Another building that merges environmental response with attention to visual connectedness in the workplace is the Genzyme Center in Cambridge, Massachusetts by Behnisch, Behnisch & Partner Inc. All the environmental design strategies — energy efficiency, water conservation, material selection, urban site selection, and indoor environmental quality — not only contribute to the expected LEED rating, but establish a spatially open atmosphere for the building occupants.
The high-performance curtain-wall system boasts operable windows on all 12 floors. These windows, linked to the building management system, allow for automated control and night cooling. A third of the exterior envelope is a ventilated double-facade with a four-foot (122-centimeter) buffer that tempers solar gain year round. The building's central atrium space acts as a huge return air duct and light shaft, and steam from a nearby power plant supplies central heating and cooling.
The reuse of a building is arguably the most sustainable strategy available. This was the approach taken by Krueck & Sexton Architects for the Herman Miller Building in Zeeland, Michigan. This project restores and transforms a two-story 1974 office building into an environmentally responsive, high-quality workplace.
The architects stripped the interior and refinished it with materials of 50 percent recycled content. They reorganized it spatially to achieve maximum daylight penetration and a 29 percent reduction in energy consumption over the ASHRAE 90.1-1999 standard. Envelope improvements and high-efficiency mechanical equipment and lighting mean that 69 percent of the building's energy is produced on site.
Another office building in the Top Ten Green is The Plaza at PPL Center in Allentown, Pennsylvania, designed by Robert A.M. Stern Architects in association with Kendall/Heaton Associates and Atelier Ten.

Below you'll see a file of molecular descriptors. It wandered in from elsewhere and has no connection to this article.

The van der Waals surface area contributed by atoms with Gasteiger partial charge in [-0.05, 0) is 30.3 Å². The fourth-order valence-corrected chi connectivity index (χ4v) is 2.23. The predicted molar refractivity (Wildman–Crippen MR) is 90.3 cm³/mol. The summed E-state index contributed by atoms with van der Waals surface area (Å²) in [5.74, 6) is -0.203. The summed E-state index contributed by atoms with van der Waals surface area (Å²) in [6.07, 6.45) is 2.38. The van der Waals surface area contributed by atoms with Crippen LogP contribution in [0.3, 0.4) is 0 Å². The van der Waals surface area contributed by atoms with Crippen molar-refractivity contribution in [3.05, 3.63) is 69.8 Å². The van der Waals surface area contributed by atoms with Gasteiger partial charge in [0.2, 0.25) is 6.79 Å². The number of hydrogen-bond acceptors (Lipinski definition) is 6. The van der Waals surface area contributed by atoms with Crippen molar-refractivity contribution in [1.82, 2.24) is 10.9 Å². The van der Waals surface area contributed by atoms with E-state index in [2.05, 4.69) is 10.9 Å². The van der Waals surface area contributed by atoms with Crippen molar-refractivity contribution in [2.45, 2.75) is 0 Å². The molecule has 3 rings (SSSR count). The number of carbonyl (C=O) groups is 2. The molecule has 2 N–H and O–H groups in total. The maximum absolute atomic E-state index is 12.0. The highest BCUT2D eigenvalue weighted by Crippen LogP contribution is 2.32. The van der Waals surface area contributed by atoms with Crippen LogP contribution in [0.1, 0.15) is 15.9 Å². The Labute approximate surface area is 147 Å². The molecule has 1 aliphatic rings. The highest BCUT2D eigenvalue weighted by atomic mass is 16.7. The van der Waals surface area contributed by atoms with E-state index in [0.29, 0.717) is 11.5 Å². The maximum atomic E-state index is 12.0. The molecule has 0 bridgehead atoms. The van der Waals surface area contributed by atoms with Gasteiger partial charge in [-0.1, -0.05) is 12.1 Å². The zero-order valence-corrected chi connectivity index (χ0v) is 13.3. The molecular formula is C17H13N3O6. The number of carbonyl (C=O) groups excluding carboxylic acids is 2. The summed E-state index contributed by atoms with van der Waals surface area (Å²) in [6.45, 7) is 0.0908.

An eight-story glass atrium brings daylight deep into the core of the building, while extensive perimeter glazing provides panoramic views and light filtered through brises-soleil. Carbon dioxide sensors ensure that fresh air is supplied directly to each building area as needed. A pair of two-story plant-filled winter gardens along the south facade provide unique workspaces for the occupants, as they bring daylight deeper into the floor plates, control glare, and improve indoor air quality.
One of the Top Ten, the Gilman Ordway Building of the Woods Hole Research Center at Falmouth, Massachusetts by William McDonough & Partners, has already been described at length in ArchitectureWeek. An upcoming issue will feature 20 River Terrace, The Solaire, in New York City, by Cesar Pelli & Associates Architects.
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This seventh annual AIA/COTE Top Ten Green Projects initiative was developed by the American Institute of Architects in partnership with the U.S. Department of Energy, Environmental Building News magazine, and The U.S. Environmental Protection Agency's ENERGY STAR Program. The jury was chaired by Sandy Mendler, AIA, HOK and also included Susan Ubbelohde, University of California, Berkeley; Tony McLaughlin, Buro Happold; Don Watson, FAIA, architect and author; and William Moorish, University of Virginia.